x <- pmax(x - deaths,0)
offspring = rmultinom(1,Nreplace, as.vector(poffspring))
x <- x + offspring
m[k+1, ]<-x
}
```

Then we decide how frequently (with respect to the simulated step) a sample of the community is taken, here every four steps:

```
Sj <- seq(1,Nsteps+1, by=4) #Sample every four steps
mj <- m[Sj,]
surveys = 1:length(Sj)
sites = rep(1,length(Sj))
```

Now we are ready to calculate the Bray-Curtis dissimilarity:

`D <- vegan::vegdist(mj,"bray")`

In this more complex trajectory, some triangles may not obey the triangle inequality (depending on the simulation). This can be inspected using function `is.metric`

:

`is.metric(D, tol=0.0000001)`

`## [1] TRUE`

Deviations from a metric space, if they exist, will be small, so that local transformation of triangles will be very small.

Local transformations are not possible to display trajectories. When we plot the trajectory using function `trajectoryPCoA`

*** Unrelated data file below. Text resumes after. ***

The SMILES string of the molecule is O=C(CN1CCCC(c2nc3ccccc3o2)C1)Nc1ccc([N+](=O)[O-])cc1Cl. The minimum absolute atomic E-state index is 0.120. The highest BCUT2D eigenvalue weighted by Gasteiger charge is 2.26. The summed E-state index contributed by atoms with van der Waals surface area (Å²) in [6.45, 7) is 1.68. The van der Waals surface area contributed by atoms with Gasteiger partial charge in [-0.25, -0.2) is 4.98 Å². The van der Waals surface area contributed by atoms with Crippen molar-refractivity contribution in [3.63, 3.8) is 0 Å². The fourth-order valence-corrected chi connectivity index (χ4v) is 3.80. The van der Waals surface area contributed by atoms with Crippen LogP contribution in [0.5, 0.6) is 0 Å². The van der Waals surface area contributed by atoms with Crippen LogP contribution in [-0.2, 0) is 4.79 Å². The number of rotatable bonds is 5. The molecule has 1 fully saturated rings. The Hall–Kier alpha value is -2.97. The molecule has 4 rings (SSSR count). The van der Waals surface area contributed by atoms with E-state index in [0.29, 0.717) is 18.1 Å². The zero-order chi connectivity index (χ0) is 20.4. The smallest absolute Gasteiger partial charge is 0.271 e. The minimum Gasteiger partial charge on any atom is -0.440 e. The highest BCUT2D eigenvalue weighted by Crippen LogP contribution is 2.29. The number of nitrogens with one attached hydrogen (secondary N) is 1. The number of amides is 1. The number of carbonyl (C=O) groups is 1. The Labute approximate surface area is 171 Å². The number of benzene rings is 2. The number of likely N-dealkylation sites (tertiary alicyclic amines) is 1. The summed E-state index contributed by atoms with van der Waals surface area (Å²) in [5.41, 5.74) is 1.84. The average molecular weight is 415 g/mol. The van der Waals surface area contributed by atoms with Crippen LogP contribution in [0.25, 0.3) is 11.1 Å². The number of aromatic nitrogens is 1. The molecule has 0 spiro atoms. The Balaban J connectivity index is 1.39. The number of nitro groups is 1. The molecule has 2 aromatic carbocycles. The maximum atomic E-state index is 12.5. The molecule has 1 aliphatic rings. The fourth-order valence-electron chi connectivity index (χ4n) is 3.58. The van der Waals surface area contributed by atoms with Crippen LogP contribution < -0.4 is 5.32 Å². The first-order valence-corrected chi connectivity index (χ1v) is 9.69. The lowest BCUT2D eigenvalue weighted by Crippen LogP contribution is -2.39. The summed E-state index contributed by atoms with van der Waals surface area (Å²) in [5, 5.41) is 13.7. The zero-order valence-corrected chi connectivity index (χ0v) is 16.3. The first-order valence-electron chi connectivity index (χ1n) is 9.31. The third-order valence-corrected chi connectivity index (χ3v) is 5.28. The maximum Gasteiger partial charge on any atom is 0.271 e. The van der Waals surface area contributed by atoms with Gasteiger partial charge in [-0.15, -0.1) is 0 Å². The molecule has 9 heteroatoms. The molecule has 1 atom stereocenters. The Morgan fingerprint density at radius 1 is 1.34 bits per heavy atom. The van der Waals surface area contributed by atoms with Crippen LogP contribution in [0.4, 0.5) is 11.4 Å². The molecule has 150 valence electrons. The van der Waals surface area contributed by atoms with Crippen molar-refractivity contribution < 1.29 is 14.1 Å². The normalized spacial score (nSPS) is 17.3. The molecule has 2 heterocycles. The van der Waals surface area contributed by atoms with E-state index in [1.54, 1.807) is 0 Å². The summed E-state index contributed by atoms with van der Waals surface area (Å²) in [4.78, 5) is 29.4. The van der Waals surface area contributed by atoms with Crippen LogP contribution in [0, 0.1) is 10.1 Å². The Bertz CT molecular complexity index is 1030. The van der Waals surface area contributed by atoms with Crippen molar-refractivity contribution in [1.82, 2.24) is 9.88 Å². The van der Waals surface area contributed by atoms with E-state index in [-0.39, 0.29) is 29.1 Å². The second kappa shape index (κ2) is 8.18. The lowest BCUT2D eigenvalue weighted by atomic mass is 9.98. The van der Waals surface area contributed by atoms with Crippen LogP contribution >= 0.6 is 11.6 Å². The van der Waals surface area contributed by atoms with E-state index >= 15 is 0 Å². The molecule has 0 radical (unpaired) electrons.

the global transformation of principal coordinates analysis (PCoA) with negative eigenvalue correction is performed. This is fine to display trajectories, but has problems when measuring angular properties, as we will see.

`pcoa<-trajectoryPCoA(D, sites, surveys, selection=1,length=0.1, axes=c(1,2))`

```
## Warning in cmdscale(D2, eig = TRUE, add = TRUE, k = nrow(as.matrix(D2)) - :
## only 11 of the first 12 eigenvalues are > 0
```

`pcoaD = dist(pcoa$points)`

The trajectory has some twists derived from stochasticity in death and recruitment. Let’s now look at the square root of the Bray-Curtis dissimilarity:

```
sqrtD = sqrt(D)
pcoaSqrt = trajectoryPCoA(sqrtD, sites, surveys, selection=1,length=0.1, axes=c(1,2))
```

Finally, we also transform dissimilarities using metric multidimensional scaling (mMDS), provided by package `smacof`

:

```
res <- mds(D, ndim = length(Sj)-1, type = "interval")
mmdsD <- dist(res$conf)
trajectoryPlot(res$conf, sites, surveys, selection=1,length=0.1, axes=c(1,2))